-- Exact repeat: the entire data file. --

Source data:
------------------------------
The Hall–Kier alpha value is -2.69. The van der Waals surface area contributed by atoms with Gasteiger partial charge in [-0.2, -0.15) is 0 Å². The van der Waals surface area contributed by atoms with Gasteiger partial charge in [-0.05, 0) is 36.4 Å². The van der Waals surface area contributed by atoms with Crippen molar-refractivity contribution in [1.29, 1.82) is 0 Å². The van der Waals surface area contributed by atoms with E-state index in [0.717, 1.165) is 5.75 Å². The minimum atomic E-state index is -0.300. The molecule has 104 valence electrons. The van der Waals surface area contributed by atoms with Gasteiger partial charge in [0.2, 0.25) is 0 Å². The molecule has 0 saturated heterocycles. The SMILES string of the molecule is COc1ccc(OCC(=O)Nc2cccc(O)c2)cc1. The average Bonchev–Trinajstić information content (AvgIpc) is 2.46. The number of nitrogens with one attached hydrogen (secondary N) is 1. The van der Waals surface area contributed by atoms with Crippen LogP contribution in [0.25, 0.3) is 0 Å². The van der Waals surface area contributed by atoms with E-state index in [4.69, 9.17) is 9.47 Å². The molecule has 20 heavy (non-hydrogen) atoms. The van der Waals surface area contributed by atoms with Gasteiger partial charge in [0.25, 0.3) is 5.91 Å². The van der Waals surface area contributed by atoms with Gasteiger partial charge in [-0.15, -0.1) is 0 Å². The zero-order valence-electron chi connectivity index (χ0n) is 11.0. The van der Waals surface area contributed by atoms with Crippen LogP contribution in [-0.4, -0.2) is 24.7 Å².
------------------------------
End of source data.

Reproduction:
The Hall–Kier alpha value is -2.69. The van der Waals surface area contributed by atoms with Gasteiger partial charge in [-0.2, -0.15) is 0 Å². The van der Waals surface area contributed by atoms with Gasteiger partial charge in [-0.05, 0) is 36.4 Å². The van der Waals surface area contributed by atoms with Crippen molar-refractivity contribution in [1.29, 1.82) is 0 Å². The van der Waals surface area contributed by atoms with E-state index in [0.717, 1.165) is 5.75 Å². The minimum atomic E-state index is -0.300. The molecule has 104 valence electrons. The van der Waals surface area contributed by atoms with Gasteiger partial charge in [0.2, 0.25) is 0 Å². The molecule has 0 saturated heterocycles. The SMILES string of the molecule is COc1ccc(OCC(=O)Nc2cccc(O)c2)cc1. The average Bonchev–Trinajstić information content (AvgIpc) is 2.46. The number of nitrogens with one attached hydrogen (secondary N) is 1. The van der Waals surface area contributed by atoms with Crippen LogP contribution in [0.25, 0.3) is 0 Å². The van der Waals surface area contributed by atoms with E-state index in [4.69, 9.17) is 9.47 Å². The molecule has 20 heavy (non-hydrogen) atoms. The van der Waals surface area contributed by atoms with Gasteiger partial charge in [0.25, 0.3) is 5.91 Å². The van der Waals surface area contributed by atoms with Gasteiger partial charge in [-0.15, -0.1) is 0 Å². The zero-order valence-electron chi connectivity index (χ0n) is 11.0. The van der Waals surface area contributed by atoms with Crippen LogP contribution in [-0.4, -0.2) is 24.7 Å².